Have a Great Day by Sinclair Noe DOW – 265 = 14,599SPX – 36 = 1552NAS – 78 = 321610 YR YLD – .02 = 1.70% OIL – 3.97 = 87.32GOLD – 124.40 = 1353.40SILV – 3.16 = 22.79 I hope you’re well. I hope you’re day has been blessed, because in many ways this has been a lousy day, and the stock market was just a minor part of it. There has been another act of violence, possibly a terrorist bombing; this time in Boston. Two bombs exploded near the finish line of the Boston Marathon; about a half hour later, another bomb exploded near the JFK Library. Boston Police confirm there were a couple more explosive devices that were found and defused. It looks like three people are dead and more than 100 injured, some very seriously, including about a dozen people who have lost limbs. The blasts took place about four hours after the start of the race, which meant that there were still several thousand runners yet to finish the race. The first two bombs exploded just before 3PM Eastern, one after another, and within about 100 yards of each other, very near the finish line of the marathon race. There have been unconfirmed reports that a suspect is in custody, possibly a Saudi national, but clearly it is an ongoing investigation at this time. It’s tax day of course. I hope that doesn’t come as a surprise. File now, file an extension, file anything, except …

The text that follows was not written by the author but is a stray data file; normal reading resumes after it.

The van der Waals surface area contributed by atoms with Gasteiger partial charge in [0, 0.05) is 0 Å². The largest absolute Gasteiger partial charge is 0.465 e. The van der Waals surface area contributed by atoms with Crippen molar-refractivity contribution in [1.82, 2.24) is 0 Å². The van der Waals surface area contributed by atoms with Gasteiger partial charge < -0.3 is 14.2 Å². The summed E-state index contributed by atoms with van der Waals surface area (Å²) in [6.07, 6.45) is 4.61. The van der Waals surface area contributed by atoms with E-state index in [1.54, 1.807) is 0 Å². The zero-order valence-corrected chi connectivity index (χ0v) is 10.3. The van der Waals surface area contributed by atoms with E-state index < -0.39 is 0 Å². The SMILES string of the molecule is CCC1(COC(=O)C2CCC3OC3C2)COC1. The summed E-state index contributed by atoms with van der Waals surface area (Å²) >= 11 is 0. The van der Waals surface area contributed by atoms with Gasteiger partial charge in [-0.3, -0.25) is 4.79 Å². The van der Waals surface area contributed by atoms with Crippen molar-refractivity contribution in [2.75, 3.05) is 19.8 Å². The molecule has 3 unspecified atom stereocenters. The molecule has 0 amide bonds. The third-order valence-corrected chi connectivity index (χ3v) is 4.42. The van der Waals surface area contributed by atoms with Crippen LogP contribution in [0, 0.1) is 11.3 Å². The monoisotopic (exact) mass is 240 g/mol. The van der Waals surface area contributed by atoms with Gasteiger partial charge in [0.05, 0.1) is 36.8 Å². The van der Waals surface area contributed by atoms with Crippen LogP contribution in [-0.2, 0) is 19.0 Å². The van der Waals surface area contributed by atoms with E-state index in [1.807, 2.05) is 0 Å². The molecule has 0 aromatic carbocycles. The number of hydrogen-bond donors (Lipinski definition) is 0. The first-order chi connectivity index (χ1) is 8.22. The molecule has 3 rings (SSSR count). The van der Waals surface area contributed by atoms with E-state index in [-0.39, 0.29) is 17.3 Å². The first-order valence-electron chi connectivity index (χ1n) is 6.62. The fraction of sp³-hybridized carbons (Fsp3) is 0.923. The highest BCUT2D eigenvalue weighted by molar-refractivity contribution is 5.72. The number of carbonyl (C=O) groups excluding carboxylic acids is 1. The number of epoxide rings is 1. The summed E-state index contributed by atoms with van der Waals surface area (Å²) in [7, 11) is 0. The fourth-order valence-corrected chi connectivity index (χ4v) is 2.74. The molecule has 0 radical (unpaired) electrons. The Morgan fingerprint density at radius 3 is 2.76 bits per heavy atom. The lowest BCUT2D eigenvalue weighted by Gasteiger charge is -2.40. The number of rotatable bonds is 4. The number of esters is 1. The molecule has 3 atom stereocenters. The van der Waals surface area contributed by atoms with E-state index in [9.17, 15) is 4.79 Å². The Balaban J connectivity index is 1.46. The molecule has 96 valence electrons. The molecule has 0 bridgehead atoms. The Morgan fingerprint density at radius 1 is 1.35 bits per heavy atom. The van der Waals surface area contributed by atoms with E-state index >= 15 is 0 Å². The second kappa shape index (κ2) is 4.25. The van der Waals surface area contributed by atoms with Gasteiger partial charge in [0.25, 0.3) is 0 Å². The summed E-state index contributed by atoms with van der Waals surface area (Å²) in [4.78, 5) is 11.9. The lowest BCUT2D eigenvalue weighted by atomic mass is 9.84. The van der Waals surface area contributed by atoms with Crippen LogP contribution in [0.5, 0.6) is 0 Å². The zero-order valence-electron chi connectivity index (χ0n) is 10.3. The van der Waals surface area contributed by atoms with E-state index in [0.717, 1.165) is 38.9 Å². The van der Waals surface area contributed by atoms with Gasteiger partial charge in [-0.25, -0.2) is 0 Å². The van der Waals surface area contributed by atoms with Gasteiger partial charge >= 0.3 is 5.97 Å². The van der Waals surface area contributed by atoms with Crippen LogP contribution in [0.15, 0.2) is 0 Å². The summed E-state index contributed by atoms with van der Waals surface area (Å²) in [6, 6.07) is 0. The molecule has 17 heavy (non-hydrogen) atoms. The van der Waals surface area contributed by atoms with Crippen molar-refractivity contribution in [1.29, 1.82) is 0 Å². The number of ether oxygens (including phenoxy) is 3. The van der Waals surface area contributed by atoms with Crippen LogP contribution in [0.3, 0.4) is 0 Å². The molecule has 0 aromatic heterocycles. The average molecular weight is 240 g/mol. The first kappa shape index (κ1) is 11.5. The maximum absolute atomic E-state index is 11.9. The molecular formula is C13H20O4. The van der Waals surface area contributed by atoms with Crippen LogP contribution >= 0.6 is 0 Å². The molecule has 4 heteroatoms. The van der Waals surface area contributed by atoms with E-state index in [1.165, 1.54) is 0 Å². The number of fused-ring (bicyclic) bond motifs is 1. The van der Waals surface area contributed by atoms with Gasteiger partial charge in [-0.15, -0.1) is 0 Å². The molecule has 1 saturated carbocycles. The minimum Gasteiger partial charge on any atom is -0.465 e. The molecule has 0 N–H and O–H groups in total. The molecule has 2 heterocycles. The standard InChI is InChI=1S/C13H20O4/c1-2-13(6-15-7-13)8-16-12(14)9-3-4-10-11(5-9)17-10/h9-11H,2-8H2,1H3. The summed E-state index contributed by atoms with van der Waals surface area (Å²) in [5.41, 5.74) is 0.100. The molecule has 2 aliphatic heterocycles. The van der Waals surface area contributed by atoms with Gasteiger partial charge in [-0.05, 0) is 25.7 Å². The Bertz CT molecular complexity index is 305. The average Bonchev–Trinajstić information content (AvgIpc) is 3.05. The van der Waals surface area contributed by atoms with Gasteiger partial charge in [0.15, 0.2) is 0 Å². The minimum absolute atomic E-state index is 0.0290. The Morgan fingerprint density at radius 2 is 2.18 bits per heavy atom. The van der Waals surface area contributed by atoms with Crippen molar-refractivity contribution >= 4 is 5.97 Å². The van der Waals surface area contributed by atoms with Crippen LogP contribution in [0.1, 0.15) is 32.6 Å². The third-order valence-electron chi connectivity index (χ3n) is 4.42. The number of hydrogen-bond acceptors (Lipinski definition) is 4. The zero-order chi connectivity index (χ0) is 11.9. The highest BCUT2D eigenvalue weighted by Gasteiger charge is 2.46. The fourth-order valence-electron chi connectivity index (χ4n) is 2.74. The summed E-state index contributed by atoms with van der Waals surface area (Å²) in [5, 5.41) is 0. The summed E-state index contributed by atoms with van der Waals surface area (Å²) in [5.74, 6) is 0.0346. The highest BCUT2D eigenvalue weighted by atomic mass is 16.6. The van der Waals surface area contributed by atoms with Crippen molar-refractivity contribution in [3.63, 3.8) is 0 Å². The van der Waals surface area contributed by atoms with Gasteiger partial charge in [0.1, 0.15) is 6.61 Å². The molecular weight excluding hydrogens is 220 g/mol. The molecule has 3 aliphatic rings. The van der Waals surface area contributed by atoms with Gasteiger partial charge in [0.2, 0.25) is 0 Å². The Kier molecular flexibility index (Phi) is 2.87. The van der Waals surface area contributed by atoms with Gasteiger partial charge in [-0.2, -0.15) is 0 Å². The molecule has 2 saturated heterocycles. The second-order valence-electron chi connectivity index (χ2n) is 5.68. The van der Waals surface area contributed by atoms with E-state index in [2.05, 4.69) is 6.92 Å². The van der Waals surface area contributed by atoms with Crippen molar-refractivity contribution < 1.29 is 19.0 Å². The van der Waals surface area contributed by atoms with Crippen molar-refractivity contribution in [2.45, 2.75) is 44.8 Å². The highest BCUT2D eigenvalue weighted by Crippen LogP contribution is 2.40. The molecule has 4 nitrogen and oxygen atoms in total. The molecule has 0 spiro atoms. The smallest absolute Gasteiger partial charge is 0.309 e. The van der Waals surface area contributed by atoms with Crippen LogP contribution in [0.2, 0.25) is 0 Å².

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Tuesday, March 26, 2013 – Miles to Go